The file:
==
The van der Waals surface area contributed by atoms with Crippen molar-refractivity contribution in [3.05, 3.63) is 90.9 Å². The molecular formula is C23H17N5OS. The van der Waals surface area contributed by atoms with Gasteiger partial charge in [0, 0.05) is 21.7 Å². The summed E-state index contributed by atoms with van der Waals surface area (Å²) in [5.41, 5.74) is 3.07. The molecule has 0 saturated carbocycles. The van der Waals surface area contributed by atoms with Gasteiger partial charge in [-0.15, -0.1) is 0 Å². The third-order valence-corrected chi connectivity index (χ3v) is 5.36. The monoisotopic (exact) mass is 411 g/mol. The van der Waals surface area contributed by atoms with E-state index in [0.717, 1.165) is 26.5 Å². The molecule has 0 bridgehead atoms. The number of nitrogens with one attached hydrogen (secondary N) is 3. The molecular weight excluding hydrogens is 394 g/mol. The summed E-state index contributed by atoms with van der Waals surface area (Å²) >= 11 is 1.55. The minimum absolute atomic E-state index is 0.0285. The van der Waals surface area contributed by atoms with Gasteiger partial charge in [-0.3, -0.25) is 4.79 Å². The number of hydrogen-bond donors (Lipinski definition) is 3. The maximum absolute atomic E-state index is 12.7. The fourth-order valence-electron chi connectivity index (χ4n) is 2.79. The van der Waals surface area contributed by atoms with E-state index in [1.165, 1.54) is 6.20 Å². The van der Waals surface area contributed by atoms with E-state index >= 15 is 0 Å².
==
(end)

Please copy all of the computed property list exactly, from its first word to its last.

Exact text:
The van der Waals surface area contributed by atoms with Crippen molar-refractivity contribution in [3.05, 3.63) is 90.9 Å². The molecular formula is C23H17N5OS. The van der Waals surface area contributed by atoms with Gasteiger partial charge in [0, 0.05) is 21.7 Å². The summed E-state index contributed by atoms with van der Waals surface area (Å²) in [5.41, 5.74) is 3.07. The molecule has 0 saturated carbocycles. The van der Waals surface area contributed by atoms with Gasteiger partial charge in [-0.15, -0.1) is 0 Å². The third-order valence-corrected chi connectivity index (χ3v) is 5.36. The monoisotopic (exact) mass is 411 g/mol. The van der Waals surface area contributed by atoms with E-state index in [0.717, 1.165) is 26.5 Å². The molecule has 0 bridgehead atoms. The number of nitrogens with one attached hydrogen (secondary N) is 3. The molecular weight excluding hydrogens is 394 g/mol. The summed E-state index contributed by atoms with van der Waals surface area (Å²) >= 11 is 1.55. The minimum absolute atomic E-state index is 0.0285. The van der Waals surface area contributed by atoms with Gasteiger partial charge in [-0.3, -0.25) is 4.79 Å². The number of hydrogen-bond donors (Lipinski definition) is 3. The maximum absolute atomic E-state index is 12.7. The fourth-order valence-electron chi connectivity index (χ4n) is 2.79. The van der Waals surface area contributed by atoms with E-state index in [1.165, 1.54) is 6.20 Å². The van der Waals surface area contributed by atoms with E-state index >= 15 is 0 Å².